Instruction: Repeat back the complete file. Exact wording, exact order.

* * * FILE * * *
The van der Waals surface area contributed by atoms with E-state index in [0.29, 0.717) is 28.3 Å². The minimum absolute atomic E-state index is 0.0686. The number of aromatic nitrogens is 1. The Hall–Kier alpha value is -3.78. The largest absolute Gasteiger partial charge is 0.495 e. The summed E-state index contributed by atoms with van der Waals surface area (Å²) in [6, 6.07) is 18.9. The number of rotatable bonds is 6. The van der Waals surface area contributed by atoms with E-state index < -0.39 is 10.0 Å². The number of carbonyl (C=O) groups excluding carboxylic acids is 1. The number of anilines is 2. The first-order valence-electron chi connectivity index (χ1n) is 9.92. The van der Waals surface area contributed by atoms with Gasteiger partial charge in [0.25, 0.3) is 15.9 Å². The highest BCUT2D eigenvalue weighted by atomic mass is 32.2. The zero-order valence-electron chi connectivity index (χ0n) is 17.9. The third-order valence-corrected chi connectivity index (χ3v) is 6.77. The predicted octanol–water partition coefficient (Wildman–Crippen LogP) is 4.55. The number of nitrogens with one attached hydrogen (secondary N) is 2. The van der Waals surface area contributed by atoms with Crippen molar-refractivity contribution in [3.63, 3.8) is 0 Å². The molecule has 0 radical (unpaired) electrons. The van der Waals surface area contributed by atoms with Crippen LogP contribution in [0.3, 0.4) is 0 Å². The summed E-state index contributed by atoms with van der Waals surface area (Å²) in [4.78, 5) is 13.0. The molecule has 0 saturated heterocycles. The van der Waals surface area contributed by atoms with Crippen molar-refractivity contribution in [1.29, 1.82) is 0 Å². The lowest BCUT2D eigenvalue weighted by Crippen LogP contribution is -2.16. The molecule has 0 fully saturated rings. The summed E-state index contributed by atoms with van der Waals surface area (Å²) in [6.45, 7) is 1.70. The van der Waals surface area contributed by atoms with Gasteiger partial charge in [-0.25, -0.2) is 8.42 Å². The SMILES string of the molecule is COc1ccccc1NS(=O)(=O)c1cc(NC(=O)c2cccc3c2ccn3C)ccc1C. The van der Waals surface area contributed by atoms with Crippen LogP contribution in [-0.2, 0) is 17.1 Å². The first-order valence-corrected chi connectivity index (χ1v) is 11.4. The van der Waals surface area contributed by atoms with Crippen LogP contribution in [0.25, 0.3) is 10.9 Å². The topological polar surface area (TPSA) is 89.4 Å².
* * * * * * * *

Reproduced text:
The van der Waals surface area contributed by atoms with E-state index in [0.29, 0.717) is 28.3 Å². The minimum absolute atomic E-state index is 0.0686. The number of aromatic nitrogens is 1. The Hall–Kier alpha value is -3.78. The largest absolute Gasteiger partial charge is 0.495 e. The summed E-state index contributed by atoms with van der Waals surface area (Å²) in [6, 6.07) is 18.9. The number of rotatable bonds is 6. The van der Waals surface area contributed by atoms with E-state index < -0.39 is 10.0 Å². The number of carbonyl (C=O) groups excluding carboxylic acids is 1. The number of anilines is 2. The first-order valence-electron chi connectivity index (χ1n) is 9.92. The van der Waals surface area contributed by atoms with Gasteiger partial charge in [0.25, 0.3) is 15.9 Å². The highest BCUT2D eigenvalue weighted by atomic mass is 32.2. The zero-order valence-electron chi connectivity index (χ0n) is 17.9. The third-order valence-corrected chi connectivity index (χ3v) is 6.77. The predicted octanol–water partition coefficient (Wildman–Crippen LogP) is 4.55. The number of nitrogens with one attached hydrogen (secondary N) is 2. The van der Waals surface area contributed by atoms with Crippen molar-refractivity contribution in [3.63, 3.8) is 0 Å². The molecule has 0 radical (unpaired) electrons. The van der Waals surface area contributed by atoms with Crippen LogP contribution in [0.3, 0.4) is 0 Å². The summed E-state index contributed by atoms with van der Waals surface area (Å²) in [4.78, 5) is 13.0. The molecule has 0 saturated heterocycles. The van der Waals surface area contributed by atoms with Crippen molar-refractivity contribution in [1.29, 1.82) is 0 Å². The lowest BCUT2D eigenvalue weighted by Crippen LogP contribution is -2.16. The molecule has 0 fully saturated rings. The summed E-state index contributed by atoms with van der Waals surface area (Å²) in [6.45, 7) is 1.70. The van der Waals surface area contributed by atoms with Gasteiger partial charge in [-0.25, -0.2) is 8.42 Å². The SMILES string of the molecule is COc1ccccc1NS(=O)(=O)c1cc(NC(=O)c2cccc3c2ccn3C)ccc1C. The van der Waals surface area contributed by atoms with Crippen LogP contribution in [-0.2, 0) is 17.1 Å². The first-order valence-corrected chi connectivity index (χ1v) is 11.4. The van der Waals surface area contributed by atoms with Crippen LogP contribution in [0.25, 0.3) is 10.9 Å². The topological polar surface area (TPSA) is 89.4 Å².